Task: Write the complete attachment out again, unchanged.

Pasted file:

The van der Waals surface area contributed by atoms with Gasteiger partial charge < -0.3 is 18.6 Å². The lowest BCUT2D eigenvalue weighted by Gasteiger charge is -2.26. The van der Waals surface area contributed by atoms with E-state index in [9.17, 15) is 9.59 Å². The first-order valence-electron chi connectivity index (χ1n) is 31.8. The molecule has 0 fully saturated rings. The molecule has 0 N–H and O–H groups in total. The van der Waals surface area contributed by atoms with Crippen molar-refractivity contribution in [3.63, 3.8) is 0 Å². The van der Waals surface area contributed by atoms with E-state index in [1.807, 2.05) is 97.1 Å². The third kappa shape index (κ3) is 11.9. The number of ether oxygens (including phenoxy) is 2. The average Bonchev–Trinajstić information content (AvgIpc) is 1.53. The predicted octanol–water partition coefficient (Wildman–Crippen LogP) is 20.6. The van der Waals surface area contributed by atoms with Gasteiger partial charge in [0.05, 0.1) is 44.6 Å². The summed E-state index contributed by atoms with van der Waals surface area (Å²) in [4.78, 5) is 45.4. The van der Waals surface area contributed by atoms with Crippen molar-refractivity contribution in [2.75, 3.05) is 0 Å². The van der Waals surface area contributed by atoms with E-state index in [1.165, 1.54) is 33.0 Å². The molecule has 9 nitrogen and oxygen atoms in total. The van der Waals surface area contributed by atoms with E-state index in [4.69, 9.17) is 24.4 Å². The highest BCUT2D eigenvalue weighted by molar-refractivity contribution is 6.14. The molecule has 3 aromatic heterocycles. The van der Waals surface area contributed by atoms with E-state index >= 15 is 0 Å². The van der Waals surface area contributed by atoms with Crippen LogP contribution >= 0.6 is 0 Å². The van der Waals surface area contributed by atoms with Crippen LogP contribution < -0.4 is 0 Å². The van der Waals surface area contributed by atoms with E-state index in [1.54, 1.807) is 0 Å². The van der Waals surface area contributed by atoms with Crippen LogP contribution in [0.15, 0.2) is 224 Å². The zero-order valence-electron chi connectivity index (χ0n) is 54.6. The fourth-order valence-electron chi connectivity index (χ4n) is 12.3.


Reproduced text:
The van der Waals surface area contributed by atoms with Gasteiger partial charge < -0.3 is 18.6 Å². The lowest BCUT2D eigenvalue weighted by Gasteiger charge is -2.26. The van der Waals surface area contributed by atoms with E-state index in [9.17, 15) is 9.59 Å². The first-order valence-electron chi connectivity index (χ1n) is 31.8. The molecule has 0 fully saturated rings. The molecule has 0 N–H and O–H groups in total. The van der Waals surface area contributed by atoms with Crippen molar-refractivity contribution in [3.63, 3.8) is 0 Å². The van der Waals surface area contributed by atoms with E-state index in [1.807, 2.05) is 97.1 Å². The third kappa shape index (κ3) is 11.9. The number of ether oxygens (including phenoxy) is 2. The average Bonchev–Trinajstić information content (AvgIpc) is 1.53. The predicted octanol–water partition coefficient (Wildman–Crippen LogP) is 20.6. The van der Waals surface area contributed by atoms with Gasteiger partial charge in [0.05, 0.1) is 44.6 Å². The summed E-state index contributed by atoms with van der Waals surface area (Å²) in [4.78, 5) is 45.4. The van der Waals surface area contributed by atoms with Crippen molar-refractivity contribution in [2.75, 3.05) is 0 Å². The van der Waals surface area contributed by atoms with E-state index in [1.165, 1.54) is 33.0 Å². The molecule has 9 nitrogen and oxygen atoms in total. The van der Waals surface area contributed by atoms with E-state index in [4.69, 9.17) is 24.4 Å². The highest BCUT2D eigenvalue weighted by molar-refractivity contribution is 6.14. The molecule has 3 aromatic heterocycles. The van der Waals surface area contributed by atoms with E-state index >= 15 is 0 Å². The van der Waals surface area contributed by atoms with Crippen LogP contribution >= 0.6 is 0 Å². The van der Waals surface area contributed by atoms with Crippen LogP contribution < -0.4 is 0 Å². The van der Waals surface area contributed by atoms with E-state index in [1.54, 1.807) is 0 Å². The van der Waals surface area contributed by atoms with Crippen LogP contribution in [0.15, 0.2) is 224 Å². The zero-order valence-electron chi connectivity index (χ0n) is 54.6. The fourth-order valence-electron chi connectivity index (χ4n) is 12.3.